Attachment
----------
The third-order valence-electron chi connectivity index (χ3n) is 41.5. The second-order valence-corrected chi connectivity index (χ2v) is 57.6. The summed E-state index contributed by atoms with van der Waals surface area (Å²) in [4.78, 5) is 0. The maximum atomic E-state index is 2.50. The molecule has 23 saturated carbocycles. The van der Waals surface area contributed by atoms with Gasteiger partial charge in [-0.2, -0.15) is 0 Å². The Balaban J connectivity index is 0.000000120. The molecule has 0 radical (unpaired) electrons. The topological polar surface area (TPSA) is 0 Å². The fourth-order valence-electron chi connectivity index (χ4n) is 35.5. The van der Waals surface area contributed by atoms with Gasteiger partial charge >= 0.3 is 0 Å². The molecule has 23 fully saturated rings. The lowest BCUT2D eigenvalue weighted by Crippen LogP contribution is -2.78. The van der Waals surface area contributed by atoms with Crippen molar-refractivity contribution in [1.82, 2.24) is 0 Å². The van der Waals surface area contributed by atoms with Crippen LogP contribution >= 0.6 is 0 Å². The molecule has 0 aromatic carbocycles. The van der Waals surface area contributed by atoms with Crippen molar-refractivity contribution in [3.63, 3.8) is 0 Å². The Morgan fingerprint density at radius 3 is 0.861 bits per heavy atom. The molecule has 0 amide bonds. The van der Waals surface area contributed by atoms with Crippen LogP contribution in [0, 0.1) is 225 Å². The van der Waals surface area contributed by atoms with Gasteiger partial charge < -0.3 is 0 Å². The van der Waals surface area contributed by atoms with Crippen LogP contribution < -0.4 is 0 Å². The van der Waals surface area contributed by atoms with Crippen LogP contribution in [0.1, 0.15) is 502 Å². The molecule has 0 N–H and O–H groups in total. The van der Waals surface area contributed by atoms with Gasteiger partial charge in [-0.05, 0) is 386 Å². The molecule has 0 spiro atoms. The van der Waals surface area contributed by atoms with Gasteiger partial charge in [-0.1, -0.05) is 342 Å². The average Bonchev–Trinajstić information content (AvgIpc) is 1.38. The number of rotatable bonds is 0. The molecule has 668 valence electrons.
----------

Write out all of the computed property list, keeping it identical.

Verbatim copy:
The third-order valence-electron chi connectivity index (χ3n) is 41.5. The second-order valence-corrected chi connectivity index (χ2v) is 57.6. The summed E-state index contributed by atoms with van der Waals surface area (Å²) in [4.78, 5) is 0. The maximum atomic E-state index is 2.50. The molecule has 23 saturated carbocycles. The van der Waals surface area contributed by atoms with Gasteiger partial charge in [-0.2, -0.15) is 0 Å². The Balaban J connectivity index is 0.000000120. The molecule has 0 radical (unpaired) electrons. The topological polar surface area (TPSA) is 0 Å². The fourth-order valence-electron chi connectivity index (χ4n) is 35.5. The van der Waals surface area contributed by atoms with Gasteiger partial charge >= 0.3 is 0 Å². The molecule has 23 fully saturated rings. The lowest BCUT2D eigenvalue weighted by Crippen LogP contribution is -2.78. The van der Waals surface area contributed by atoms with Crippen molar-refractivity contribution in [1.82, 2.24) is 0 Å². The van der Waals surface area contributed by atoms with Crippen LogP contribution >= 0.6 is 0 Å². The molecule has 0 aromatic carbocycles. The van der Waals surface area contributed by atoms with Crippen molar-refractivity contribution in [3.63, 3.8) is 0 Å². The Morgan fingerprint density at radius 3 is 0.861 bits per heavy atom. The molecule has 0 amide bonds. The van der Waals surface area contributed by atoms with Crippen LogP contribution in [0, 0.1) is 225 Å². The van der Waals surface area contributed by atoms with Gasteiger partial charge < -0.3 is 0 Å². The van der Waals surface area contributed by atoms with Crippen LogP contribution < -0.4 is 0 Å². The van der Waals surface area contributed by atoms with Crippen LogP contribution in [0.1, 0.15) is 502 Å². The molecule has 0 N–H and O–H groups in total. The van der Waals surface area contributed by atoms with Gasteiger partial charge in [-0.05, 0) is 386 Å². The molecule has 0 spiro atoms. The van der Waals surface area contributed by atoms with Gasteiger partial charge in [-0.1, -0.05) is 342 Å². The average Bonchev–Trinajstić information content (AvgIpc) is 1.38. The number of rotatable bonds is 0. The molecule has 668 valence electrons.